by Walter Biscardi
Had a great discussion tonight with a bunch of colleagues and one particular topic was brought on by a small statement that Al Mooney said last night at the Atlanta Cutters meeting. It was something along the lines of “as a publicly traded company, Adobe was legally unable to continually provide updates to the users like they will be able to with Creative Cloud.”
That really didn’t make any sense to me, and if you look at the various Creative Cloud discussions most folks there don’t understand it either. “If you can offer it in the Cloud then why can’t you offer it to perpetual licenses?” One of our group who knows more about the inner workings of publicly traded company said he was probably referring to “new features” vs. “bug fixes.” I asked him to elaborate and here’s the gist of what we discussed.
A publicly traded company has to report to their shareholders and there are laws and rules governing the release of products, especially when it comes to “new products” vs. “free updates.”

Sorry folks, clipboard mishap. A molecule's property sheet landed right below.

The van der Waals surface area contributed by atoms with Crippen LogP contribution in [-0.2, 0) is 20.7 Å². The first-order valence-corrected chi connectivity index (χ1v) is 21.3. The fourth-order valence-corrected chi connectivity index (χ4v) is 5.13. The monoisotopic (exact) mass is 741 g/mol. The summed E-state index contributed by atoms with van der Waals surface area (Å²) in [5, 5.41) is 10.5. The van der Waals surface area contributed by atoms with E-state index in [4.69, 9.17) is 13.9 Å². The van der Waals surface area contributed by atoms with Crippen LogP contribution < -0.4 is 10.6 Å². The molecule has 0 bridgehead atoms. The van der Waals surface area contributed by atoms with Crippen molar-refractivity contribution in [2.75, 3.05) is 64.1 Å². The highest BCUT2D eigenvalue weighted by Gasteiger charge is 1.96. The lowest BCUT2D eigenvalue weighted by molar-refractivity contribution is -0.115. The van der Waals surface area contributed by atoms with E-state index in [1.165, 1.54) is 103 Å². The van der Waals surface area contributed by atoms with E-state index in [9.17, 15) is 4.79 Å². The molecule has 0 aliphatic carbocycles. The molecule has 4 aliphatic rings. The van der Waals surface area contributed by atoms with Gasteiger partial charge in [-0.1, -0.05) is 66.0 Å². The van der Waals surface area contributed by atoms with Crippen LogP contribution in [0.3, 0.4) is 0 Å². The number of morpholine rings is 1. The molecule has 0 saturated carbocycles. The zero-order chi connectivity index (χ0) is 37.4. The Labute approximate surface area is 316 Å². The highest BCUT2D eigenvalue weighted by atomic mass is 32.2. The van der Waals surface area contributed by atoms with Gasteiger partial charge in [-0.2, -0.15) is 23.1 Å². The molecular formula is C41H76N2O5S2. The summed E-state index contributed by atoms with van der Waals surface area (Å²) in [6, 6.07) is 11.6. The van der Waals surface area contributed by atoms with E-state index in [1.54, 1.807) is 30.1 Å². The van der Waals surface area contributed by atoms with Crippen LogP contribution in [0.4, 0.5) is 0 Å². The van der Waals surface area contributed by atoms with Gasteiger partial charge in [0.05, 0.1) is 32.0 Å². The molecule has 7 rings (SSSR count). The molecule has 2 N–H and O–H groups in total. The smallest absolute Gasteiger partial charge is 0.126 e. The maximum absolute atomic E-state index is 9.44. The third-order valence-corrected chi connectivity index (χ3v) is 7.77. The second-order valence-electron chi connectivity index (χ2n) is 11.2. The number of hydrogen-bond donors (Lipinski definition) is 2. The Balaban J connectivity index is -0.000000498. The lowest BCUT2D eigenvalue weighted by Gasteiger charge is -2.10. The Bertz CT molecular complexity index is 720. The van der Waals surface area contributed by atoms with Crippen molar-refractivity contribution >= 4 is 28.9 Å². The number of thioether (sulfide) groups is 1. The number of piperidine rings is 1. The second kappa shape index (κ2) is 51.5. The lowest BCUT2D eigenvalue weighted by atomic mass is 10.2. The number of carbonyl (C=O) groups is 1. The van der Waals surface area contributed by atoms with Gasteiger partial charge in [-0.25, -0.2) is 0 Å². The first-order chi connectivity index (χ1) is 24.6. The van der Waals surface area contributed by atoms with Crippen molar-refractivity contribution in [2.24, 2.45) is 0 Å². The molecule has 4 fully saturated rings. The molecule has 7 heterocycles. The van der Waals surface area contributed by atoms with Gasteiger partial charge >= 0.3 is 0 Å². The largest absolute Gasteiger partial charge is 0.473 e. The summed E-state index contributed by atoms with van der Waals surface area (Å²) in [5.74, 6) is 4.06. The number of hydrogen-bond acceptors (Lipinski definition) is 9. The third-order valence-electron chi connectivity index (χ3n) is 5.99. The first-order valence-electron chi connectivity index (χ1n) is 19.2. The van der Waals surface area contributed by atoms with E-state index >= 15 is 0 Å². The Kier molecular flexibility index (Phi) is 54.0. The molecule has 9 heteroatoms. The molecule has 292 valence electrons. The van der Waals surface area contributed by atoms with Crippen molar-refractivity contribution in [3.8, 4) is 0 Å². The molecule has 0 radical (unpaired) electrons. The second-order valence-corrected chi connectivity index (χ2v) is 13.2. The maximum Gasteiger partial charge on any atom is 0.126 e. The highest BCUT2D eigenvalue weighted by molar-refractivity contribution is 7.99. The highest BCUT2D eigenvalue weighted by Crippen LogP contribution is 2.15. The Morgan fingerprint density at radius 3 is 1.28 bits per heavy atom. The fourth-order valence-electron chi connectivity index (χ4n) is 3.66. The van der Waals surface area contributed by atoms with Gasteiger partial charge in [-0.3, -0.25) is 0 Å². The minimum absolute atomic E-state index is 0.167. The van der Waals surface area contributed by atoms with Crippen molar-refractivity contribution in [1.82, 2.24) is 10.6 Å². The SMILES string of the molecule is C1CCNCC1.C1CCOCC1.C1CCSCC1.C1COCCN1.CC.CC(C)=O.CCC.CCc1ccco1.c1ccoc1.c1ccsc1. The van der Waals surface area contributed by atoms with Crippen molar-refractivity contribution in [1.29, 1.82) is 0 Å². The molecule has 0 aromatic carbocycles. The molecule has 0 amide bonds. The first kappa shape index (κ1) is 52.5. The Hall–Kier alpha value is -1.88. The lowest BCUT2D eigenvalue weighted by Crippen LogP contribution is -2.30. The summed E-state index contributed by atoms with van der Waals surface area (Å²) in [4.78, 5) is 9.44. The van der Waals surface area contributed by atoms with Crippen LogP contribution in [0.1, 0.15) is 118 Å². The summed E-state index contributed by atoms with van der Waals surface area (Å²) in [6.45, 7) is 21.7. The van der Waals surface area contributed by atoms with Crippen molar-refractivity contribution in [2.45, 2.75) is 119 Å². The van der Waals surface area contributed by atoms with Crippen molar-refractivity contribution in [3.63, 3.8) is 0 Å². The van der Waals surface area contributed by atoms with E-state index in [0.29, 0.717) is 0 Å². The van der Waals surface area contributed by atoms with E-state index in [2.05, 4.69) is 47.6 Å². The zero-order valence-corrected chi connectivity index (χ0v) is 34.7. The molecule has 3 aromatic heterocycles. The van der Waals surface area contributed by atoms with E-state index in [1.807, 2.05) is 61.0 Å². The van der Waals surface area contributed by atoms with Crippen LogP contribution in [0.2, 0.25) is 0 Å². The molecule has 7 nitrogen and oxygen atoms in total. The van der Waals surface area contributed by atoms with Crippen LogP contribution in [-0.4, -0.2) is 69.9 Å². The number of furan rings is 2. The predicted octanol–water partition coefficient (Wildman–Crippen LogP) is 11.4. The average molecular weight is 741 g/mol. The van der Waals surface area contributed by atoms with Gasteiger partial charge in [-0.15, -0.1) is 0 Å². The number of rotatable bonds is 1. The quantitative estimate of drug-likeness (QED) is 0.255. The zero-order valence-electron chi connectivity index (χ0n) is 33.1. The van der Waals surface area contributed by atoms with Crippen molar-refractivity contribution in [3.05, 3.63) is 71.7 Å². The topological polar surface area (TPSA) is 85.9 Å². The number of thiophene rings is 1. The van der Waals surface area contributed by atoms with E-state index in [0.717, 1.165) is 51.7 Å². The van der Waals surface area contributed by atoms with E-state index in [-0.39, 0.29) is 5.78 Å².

A “New Product” in the case of pre-existing software would be a new feature. Let’s use the Feathered Crop in the Adobe Premiere Pro CC as an example. That feature does not exist in any previous version of Premiere Pro. So that by legal definition is a “new feature” and as such if you only sell your software with a perpetual license, you cannot simply “give away” this new feature. You must release it with an accompanying fee. It makes no sense for a company as large as Adobe to simply release one new feature and charge all the users a fee. Then the company would literally be “nickel and diming” the user community to death. So instead, you put out an “update release” that bundles a bunch of new features with an accompanying upgrade price. The users finally get those new features they want and Adobe satisfies the legal requirements to release New Features.
A “Free Update” in the case of pre-exiting software would be akin to a bug fix. Something that is an issue with a feature within the application that is not working as intended or is having unintended consequences for the end user. Adobe is free to address those and release updates to address those issues at any time. read more...
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